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City DEP cops win their own union

After years of effort, they break away from LEEBA


They protect some of the nation’s most critical infrastructure, yet the 166 police officers who patrol the nearly 2,000 square miles that make up the New York City Water Supply System are among the lowest-paid cops in the state. 

But after battling to get out from the clutches of a municipal union that they say has failed to adequately represent them, the Department of Environmental Protection officers have set out on their own. It took the better part of five years, but the officers successfully broke away from the Law Enforcement Employees Benevolent Association and created their own union. 

In balloting last month, the Department of Environmental Protections officers voted by a 138 to 15 margin to leave LEEBA and to select the Environmental Police Benevolent Association as their representatives. 

And while there’s still much to negotiate and accomplish in the next few months, the nascent union’s officials are confident they and their fellow officers will eventually secure an agreement that reflects their tasks and responsibilities.

“We took matters into our own hands,” Bruce Mateer, the union’s citywide secretary and a 22-year DEP officer, said last week. “We didn't just bitch and delegate, we were proactive. We organized. It was a very tough battle throughout.”

The vote received the green light in January from the city’s Office of Collective Bargaining, which sanctioned the emergent union’s petition to represent DEP officers and effectively separate from LEEBA. Although LEEBA officials challenged the petition on the grounds that the EPBA was not a legitimate labor organization, the board noted that, among other things, the EPBA had incorporated in 2019, had a constitution, bylaws, board members, audited bank accounts and dues-paying members. 

The vote culminated a sometimes bitter and often frustrating effort by the officers to secede from LEEBA ever since that union’s officials, including its then-president, Kenneth Wynder, were accused — and eventually convicted — of swindling more than $500,000 from the union’s annuity fund.

The union’s president, Matthew Kruger, a 14-year DEP officer, said the intricacies and challenges of getting a brand-new union up and running are more apparent every day. But the sense of solidarity among his colleagues and of admiration among those outside the union is evident, he said.

Although the DEP cops will not secure their own contract until 2026, when the officers’ current deal, negotiated through LEEBA, expires, Kruger and the city’s Office of Labor Relations held a virtual meeting last week from which he came away both impressed at the gesture but also prepared.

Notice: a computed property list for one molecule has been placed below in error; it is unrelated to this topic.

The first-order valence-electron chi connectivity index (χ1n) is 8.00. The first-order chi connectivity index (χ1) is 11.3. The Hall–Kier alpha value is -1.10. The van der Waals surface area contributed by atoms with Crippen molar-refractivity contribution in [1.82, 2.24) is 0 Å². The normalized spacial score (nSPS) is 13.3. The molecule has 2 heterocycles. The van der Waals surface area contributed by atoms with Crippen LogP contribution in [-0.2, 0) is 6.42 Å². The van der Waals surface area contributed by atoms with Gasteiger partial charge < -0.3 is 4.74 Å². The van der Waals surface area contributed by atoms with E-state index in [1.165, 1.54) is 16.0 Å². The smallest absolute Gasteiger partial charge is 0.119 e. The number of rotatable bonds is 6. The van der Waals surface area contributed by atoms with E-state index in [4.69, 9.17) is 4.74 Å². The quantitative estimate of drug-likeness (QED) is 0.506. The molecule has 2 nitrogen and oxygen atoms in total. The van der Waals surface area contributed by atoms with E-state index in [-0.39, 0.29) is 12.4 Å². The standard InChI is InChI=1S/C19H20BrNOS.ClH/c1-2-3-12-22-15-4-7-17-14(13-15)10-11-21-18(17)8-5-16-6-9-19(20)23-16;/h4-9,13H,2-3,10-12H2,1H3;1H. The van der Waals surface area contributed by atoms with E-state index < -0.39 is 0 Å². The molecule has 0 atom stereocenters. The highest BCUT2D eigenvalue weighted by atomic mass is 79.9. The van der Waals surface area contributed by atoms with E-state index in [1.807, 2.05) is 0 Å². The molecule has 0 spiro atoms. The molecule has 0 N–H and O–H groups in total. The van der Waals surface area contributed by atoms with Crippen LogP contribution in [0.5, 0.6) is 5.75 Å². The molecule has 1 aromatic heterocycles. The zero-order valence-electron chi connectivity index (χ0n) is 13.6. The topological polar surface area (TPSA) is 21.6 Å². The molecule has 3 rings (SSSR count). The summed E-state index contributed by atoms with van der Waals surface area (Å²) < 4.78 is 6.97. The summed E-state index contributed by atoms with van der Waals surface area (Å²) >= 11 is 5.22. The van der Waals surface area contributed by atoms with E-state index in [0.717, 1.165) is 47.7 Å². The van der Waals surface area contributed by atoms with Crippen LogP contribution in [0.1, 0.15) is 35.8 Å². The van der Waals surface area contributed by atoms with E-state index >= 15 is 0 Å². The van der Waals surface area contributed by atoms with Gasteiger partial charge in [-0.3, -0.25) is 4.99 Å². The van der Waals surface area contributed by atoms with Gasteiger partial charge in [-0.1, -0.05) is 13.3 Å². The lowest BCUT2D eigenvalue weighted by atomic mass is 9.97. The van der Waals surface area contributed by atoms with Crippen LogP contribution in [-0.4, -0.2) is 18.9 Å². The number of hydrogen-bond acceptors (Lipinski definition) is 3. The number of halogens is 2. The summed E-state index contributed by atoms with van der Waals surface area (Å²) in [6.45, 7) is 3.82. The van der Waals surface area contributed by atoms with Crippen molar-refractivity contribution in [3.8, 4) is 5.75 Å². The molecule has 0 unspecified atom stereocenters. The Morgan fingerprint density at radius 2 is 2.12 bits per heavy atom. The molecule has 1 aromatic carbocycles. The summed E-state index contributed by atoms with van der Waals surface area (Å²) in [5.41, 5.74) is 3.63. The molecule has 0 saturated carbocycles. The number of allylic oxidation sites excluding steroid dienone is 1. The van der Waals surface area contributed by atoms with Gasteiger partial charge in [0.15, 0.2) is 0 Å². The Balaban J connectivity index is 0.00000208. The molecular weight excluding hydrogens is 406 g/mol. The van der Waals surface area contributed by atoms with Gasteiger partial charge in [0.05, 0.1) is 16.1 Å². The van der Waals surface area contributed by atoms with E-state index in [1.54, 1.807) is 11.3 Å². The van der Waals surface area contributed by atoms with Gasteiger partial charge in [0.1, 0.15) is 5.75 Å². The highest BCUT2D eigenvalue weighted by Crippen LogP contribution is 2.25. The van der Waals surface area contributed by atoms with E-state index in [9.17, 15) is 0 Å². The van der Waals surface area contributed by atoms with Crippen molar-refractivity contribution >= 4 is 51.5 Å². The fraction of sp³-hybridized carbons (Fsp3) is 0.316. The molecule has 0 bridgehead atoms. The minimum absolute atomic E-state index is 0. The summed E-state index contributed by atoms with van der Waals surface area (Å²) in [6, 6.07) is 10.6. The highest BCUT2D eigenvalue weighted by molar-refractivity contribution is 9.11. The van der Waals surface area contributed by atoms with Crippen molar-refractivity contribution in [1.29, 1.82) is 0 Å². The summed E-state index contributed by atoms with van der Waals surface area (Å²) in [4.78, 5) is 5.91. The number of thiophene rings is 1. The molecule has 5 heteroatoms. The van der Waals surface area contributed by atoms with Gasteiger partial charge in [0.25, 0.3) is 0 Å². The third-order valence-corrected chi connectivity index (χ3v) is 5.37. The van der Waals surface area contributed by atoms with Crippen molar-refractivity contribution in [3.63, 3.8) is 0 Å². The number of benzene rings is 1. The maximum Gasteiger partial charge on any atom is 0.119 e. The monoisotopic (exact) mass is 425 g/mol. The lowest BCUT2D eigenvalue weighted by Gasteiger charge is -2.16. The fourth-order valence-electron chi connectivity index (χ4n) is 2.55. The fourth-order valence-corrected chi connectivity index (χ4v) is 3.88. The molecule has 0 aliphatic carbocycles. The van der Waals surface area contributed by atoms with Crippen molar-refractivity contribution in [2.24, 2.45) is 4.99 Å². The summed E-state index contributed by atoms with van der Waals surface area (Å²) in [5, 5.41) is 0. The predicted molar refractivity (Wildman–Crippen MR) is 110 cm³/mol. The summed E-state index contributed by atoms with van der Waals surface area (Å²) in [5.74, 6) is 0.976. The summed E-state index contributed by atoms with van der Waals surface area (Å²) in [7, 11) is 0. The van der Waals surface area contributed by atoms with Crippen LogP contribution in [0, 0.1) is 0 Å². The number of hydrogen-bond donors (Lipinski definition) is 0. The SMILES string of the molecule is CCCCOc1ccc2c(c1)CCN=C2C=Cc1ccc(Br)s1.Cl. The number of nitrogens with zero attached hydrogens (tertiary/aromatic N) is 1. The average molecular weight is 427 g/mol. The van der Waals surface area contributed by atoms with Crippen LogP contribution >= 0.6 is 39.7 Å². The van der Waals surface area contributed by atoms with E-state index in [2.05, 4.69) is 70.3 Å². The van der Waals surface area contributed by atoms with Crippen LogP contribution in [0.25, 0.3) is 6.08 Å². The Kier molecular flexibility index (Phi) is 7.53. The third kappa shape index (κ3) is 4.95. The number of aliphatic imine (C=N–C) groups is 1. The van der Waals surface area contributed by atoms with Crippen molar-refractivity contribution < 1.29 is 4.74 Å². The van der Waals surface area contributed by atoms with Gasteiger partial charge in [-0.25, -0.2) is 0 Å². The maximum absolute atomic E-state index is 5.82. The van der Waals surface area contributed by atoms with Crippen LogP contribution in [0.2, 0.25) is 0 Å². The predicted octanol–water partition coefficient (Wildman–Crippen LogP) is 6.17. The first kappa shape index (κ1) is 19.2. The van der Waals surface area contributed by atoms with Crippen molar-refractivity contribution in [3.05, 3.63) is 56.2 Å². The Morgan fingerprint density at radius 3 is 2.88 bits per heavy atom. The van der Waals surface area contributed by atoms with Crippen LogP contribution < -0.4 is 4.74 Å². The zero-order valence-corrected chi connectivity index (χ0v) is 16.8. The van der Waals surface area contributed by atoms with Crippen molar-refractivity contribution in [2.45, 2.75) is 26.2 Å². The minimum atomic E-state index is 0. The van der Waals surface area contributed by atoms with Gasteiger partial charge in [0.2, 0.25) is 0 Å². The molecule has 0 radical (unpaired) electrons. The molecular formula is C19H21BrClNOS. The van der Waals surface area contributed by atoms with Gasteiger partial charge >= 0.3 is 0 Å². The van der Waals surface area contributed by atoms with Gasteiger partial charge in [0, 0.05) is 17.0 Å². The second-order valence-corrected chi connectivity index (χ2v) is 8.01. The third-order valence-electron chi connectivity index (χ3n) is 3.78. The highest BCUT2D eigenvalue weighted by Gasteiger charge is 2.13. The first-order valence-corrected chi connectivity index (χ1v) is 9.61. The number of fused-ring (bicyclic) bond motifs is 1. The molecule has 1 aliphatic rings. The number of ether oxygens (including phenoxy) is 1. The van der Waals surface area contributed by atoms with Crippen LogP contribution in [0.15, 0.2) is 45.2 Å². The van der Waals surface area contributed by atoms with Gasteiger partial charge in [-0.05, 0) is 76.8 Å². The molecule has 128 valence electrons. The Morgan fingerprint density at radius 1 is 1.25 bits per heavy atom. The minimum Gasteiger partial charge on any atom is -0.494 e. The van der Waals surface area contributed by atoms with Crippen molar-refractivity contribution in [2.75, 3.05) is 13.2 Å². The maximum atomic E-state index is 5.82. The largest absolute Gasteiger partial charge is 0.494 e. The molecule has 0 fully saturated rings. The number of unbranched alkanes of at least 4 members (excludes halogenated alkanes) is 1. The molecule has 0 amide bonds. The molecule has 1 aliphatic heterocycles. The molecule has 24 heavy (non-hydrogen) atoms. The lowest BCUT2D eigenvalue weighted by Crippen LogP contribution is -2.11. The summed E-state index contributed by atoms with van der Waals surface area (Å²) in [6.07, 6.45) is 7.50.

“Even the negotiator was there, and so it was a warming and a very nice gesture. It was almost to the point where you're, like, overwhelmed by, wow, there's a lot of people behind us,” he said.  

DEP Police officials, too, have also mobilized since the unionization vote, including those in the commissioner’s office, who Kruger said are helping distill a proper retirement pension system.

“All of a sudden, it's like all hands are on deck, and everyone's trying to navigate, make their phone calls, collaborate on an idea, make some informative decisions of how fast can this really be,” he said. 

LEEBA officials did not respond to an emailed message seeking comment on the breakaway union. 

And while Kruger declined for the time being to detail the union’s eventual demands, he and the union will certainly push for better pay and retirement options. Pay for the officers starts at just over $49,000, but climbs to $56,454 after six months. Although salaries jump to $75,593 after six and half years, it tops out at just over $80,000. According to the union, the DEP officers are the only ones in New York State that do not have a 25-year retirement plan.

Kruger and Mateer said those poor contract terms are the primary reasons the department continuously bleeds officers, such that the attrition rate is the highest it’s ever been, higher even, proportionately, than that at the NYPD. “They’re leaving in droves,” Mateer, 56, said of the younger officers. 

“But we have a lot of guys that are aging out, too, so this place, if they don't do something soon, it's going to be a ghost town, I promise that,” he said. 

For now, one of the union’s chief objectives is to retain the law firm of Davis & Ferber, whose partner, David A. Davis, is a noted labor negotiator, including for dozens of police unions statewide. “It's going to take money,” Mateer said, adding that many of the union’s officers are not used to being in this position.